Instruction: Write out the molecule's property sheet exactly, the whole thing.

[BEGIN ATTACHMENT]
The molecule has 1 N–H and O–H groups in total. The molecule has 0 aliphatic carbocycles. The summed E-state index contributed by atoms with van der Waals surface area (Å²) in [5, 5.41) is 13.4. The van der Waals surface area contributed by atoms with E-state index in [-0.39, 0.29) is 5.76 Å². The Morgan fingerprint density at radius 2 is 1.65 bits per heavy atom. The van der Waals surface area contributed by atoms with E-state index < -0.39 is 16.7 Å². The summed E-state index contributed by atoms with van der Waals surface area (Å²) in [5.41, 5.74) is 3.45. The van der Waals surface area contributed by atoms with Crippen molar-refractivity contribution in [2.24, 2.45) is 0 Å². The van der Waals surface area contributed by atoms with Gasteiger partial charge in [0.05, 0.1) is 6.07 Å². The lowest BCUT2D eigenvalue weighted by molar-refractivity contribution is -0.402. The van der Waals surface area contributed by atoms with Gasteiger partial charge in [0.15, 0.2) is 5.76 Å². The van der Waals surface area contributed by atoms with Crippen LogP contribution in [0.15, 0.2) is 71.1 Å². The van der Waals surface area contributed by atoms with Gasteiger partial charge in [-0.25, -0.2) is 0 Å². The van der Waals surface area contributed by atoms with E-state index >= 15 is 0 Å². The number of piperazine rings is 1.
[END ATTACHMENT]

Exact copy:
The molecule has 1 N–H and O–H groups in total. The molecule has 0 aliphatic carbocycles. The summed E-state index contributed by atoms with van der Waals surface area (Å²) in [5, 5.41) is 13.4. The van der Waals surface area contributed by atoms with E-state index in [-0.39, 0.29) is 5.76 Å². The Morgan fingerprint density at radius 2 is 1.65 bits per heavy atom. The van der Waals surface area contributed by atoms with E-state index < -0.39 is 16.7 Å². The summed E-state index contributed by atoms with van der Waals surface area (Å²) in [5.41, 5.74) is 3.45. The van der Waals surface area contributed by atoms with Crippen molar-refractivity contribution in [2.24, 2.45) is 0 Å². The van der Waals surface area contributed by atoms with Gasteiger partial charge in [0.05, 0.1) is 6.07 Å². The lowest BCUT2D eigenvalue weighted by molar-refractivity contribution is -0.402. The van der Waals surface area contributed by atoms with Gasteiger partial charge in [0.15, 0.2) is 5.76 Å². The van der Waals surface area contributed by atoms with Crippen LogP contribution in [0.15, 0.2) is 71.1 Å². The van der Waals surface area contributed by atoms with Gasteiger partial charge in [-0.25, -0.2) is 0 Å². The van der Waals surface area contributed by atoms with E-state index >= 15 is 0 Å². The number of piperazine rings is 1.